Hey, I’m all for being patient. But in a world where immediate gratification rules and the financial press focuses relentlessly on short-term performance, I think many investors might have trouble sticking with a fund that straggles behind the market for several years or more. In hindsight, we can clearly see that some long-term winners had many years of weak returns. But in real time, investors have no way of knowing whether the fund they’ve entrusted their money to will end up delivering market-beating performance–or turn out to be a long-term laggard.
I wholeheartedly agree that if you’re going to try to identify funds that have the potential to post market-beating returns, the process described in Vanguard’s article is the sensible way to go. And I’ll also allow that investment firms that have the resources and are willing and able to commit them to following such a process may be able to increase their chances of finding managers and funds that can outdistance the market over the long term.
But to me the more pertinent issue for individual investors is this: Considering how easily you can assemble a portfolio of low-cost index funds or ETFs that will give you returns that essentially match those of the market, is it really worth going to all the trouble to invest in potential market beaters, especially when you throw in the not-so-insignificant risk of ending up with funds that don’t deliver market-beating gains?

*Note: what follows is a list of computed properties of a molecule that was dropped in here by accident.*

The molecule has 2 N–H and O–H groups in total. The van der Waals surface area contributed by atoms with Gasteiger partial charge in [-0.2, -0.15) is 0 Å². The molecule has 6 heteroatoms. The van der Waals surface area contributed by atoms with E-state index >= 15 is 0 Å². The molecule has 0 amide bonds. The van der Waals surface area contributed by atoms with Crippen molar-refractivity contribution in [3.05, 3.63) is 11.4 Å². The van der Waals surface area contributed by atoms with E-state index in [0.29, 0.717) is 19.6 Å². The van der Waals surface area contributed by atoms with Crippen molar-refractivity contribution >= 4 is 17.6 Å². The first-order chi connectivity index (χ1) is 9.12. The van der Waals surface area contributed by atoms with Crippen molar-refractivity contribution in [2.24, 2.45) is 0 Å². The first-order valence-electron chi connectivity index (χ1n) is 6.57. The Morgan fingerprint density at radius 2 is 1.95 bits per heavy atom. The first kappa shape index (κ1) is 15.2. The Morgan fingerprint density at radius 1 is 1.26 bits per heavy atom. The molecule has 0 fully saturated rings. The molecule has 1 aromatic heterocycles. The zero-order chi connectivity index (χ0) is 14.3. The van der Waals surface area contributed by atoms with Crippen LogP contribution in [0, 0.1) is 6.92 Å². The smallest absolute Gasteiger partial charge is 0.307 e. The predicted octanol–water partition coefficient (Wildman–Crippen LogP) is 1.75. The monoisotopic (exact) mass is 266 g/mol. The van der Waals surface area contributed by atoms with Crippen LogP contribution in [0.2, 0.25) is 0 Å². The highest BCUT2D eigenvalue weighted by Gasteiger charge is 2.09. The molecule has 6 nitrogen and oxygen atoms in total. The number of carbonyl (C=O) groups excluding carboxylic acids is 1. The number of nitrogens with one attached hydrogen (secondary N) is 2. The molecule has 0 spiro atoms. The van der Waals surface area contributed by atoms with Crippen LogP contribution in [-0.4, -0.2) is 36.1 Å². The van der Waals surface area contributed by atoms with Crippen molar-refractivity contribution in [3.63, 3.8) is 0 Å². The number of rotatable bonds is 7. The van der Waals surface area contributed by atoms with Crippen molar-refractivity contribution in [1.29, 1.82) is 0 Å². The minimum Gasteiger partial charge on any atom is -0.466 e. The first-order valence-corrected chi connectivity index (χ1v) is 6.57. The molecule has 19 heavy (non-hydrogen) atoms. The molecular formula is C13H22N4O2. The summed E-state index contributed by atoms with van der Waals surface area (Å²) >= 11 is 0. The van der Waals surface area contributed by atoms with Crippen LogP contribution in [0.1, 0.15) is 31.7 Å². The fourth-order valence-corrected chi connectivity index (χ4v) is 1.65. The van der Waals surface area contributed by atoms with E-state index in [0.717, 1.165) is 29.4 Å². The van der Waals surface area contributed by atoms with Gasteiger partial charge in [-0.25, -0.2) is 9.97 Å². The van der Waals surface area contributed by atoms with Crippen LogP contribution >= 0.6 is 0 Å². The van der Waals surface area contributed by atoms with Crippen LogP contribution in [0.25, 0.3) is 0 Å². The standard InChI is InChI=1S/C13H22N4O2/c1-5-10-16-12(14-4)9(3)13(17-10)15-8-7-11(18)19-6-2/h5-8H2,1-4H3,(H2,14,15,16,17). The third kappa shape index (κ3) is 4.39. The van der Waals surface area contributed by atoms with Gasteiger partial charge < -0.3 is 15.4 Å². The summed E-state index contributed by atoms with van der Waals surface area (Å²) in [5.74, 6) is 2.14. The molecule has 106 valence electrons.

Obviously, that’s a decision each investor will have to make on his or her own. But after reading this Vanguard article, regularly reviewing the results of Morningstar’s Active/Passive Barometer and S&P Dow Jones Indices’ Persistance Scorecard and checking out Warren Buffett’s paean to index funds in his latest Berkshire Hathaway shareholder letter, I’m more convinced than ever that indexing is the smarter way to go.
Walter Updegrave is the editor of RealDealRetirement.com. If you have a question on retirement or investing that you would like Walter to answer online, send it to him at firstname.lastname@example.org. Follow Walter on Twitter @RealDealRetire.